When the Chinese lighting designer Zhen Jianwei asked artist Jennifer Wen Ma in 2012 to work with him on a concept that would give the Beijing National Aquatics Center a facelift, her first thought was that she would like to visualize the energy flow of the Chinese people. Designed for the 2008 Beijing Olympics by a consortium of Australian and Chinese architects, the Water Cube, as it is colloquially known, was inspired by the bubbles in soap foam, and its translucent structure looks less like a building than it does a network of cells seen under a microscope. “The transparency of the structure of the building got me thinking about the lack of transparency in Chinese society,” the artist said in an interview over breakfast with A.i.A. in Beijing recently. “I wanted to create a work that expresses how my people feel.
What resulted from the collaboration was Nature and Man in Rhapsody of Light at the Water Cube (2013), a permanent light and color installation. It consists of a program that collects emoticons used every day by millions of users on the Chinese microblogging site Weibo (the Chinese counterpart to Twitter), and then interprets them to form an overview of the mood of the Chinese people. These moods—anger, happiness, depression, excitement—are expressed in subtle gradients of colors based (somewhat opaquely) on the I Ching. They pulsate and melt in patterns that change daily on the exterior surface of the building, in hues of purple, red, blue and green, like the abstract expression of a society not frequently able to speak out publicly.
After the Olympics ended, the Water Cube was closed for renovations; in 2010, it partially reopened as a water park for the general public. Located alongside the Bird’s Nest, the national stadium designed by Herzog & de Meuron, the Water Cube is a highly visible public monument. The Olympic Park remains one of the most heavily trafficked tourist sites in China, attracting between 20,000 and 30,000 visitors a day, most of them from within the country.
Given the prominence of the site—and its association with the Olympics, which continues to be a source of great national pride—Ma was careful not to push too many boundaries. “The government realizes that expressing emotions like anger could very well be subversive, especially on important political days,” she said in an interview. Later, she added, “Their main concern is maintaining stability and calm at all costs.”
At night, visitors find themselves bathed in an aura of colors that looks something like the Northern Lights. The colors may stir them emotionally; it is not likely that they will foment revolution.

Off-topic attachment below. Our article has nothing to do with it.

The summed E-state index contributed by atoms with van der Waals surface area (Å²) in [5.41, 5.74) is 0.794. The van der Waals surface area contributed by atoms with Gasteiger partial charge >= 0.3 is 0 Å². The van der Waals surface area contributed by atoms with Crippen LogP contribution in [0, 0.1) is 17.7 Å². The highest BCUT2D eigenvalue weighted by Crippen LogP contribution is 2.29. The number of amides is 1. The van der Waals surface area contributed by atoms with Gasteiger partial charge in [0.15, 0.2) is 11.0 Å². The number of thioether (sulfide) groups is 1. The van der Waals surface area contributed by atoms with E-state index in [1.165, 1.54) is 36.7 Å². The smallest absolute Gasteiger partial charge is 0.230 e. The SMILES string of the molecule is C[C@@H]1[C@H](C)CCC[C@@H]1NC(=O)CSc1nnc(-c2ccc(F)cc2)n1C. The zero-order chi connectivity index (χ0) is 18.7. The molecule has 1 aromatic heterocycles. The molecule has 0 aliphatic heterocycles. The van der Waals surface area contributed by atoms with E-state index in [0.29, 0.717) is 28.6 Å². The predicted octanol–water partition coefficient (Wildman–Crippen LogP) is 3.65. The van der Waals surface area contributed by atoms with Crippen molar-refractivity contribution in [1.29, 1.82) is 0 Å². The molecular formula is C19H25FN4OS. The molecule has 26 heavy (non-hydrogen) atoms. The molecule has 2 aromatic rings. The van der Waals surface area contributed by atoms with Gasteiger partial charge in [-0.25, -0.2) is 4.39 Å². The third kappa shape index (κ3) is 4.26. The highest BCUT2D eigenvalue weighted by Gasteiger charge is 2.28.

China has a fraught history with public spaces. Unlike Western civilizations, which planned cities around great squares built for massive gatherings, China has long been a society of closed-off palaces and courtyard dwellings. “Confucianism was all about following order,” explained Ma. “You didn’t get up and challenge things.”
When people did gather together, most famously in Tiananmen Square in 1989, the results were often disastrous government crackdowns. But with Western architects being called in to help with planning in Chinese cities like Beijing, parks and public art installations are becoming more commonplace. Given these changes, supporting a project like Nature and Man in Rhapsody of Light at the Water Cube seems to be a calculated concession to allow people to feel as though they have a voice—without that voice being too dangerous.
Ma herself is a good face for the project—not only is she lovely and eloquent, she’s also something of a national treasure. Born in China, she moved with her family to the United States when she was 12. After receiving her MFA from Pratt, she worked in the studio of Cai Guo-Qiang, the Chinese artist most famously known for his work with gunpowder. She went on to become the chief designer of visual and special effects for the much celebrated 2008 Beijing Olympics Opening Ceremony. Zheng was the chief designer for lighting on the Olympic Green. As a result, each artist is a symbol of Chinese artistic accomplishment.
That doesn’t mean that Ma is not aware of the social unrest in her native country. “There will be change here,” she said. “But people are not calling for revolution. They are not saying on the streets, ‘We want democracy.’ They are saying, ‘Give us fair housing.'”
Housing is an issue in the creation of public spaces—often, entire blocks of old neighborhoods are decimated to make way for new projects. “There’s never a mention of community in the work that I do,” said Ma. “The companies who fund it don’t talk to the people.”
This practice is in marked contrast to Ma’s experience working with the Lower Manhattan Cultural Council, for whom she is building an installation on Pier 42 along the East River. There, she said, the neighborhood is constantly involved in decision-making—much of her time is spent in meetings with the local community.
In China, the community’s voice is slowly emerging. Perhaps more cautiously than outspoken artists like Ai Weiwei, it’s as though Ma is testing the waters to see what language is safe to use. “I’m doing this for my people, rather than against the government,” she said. It remains to be seen whether the people pick up on the potential subversion in the piece or whether it serves only to beautify.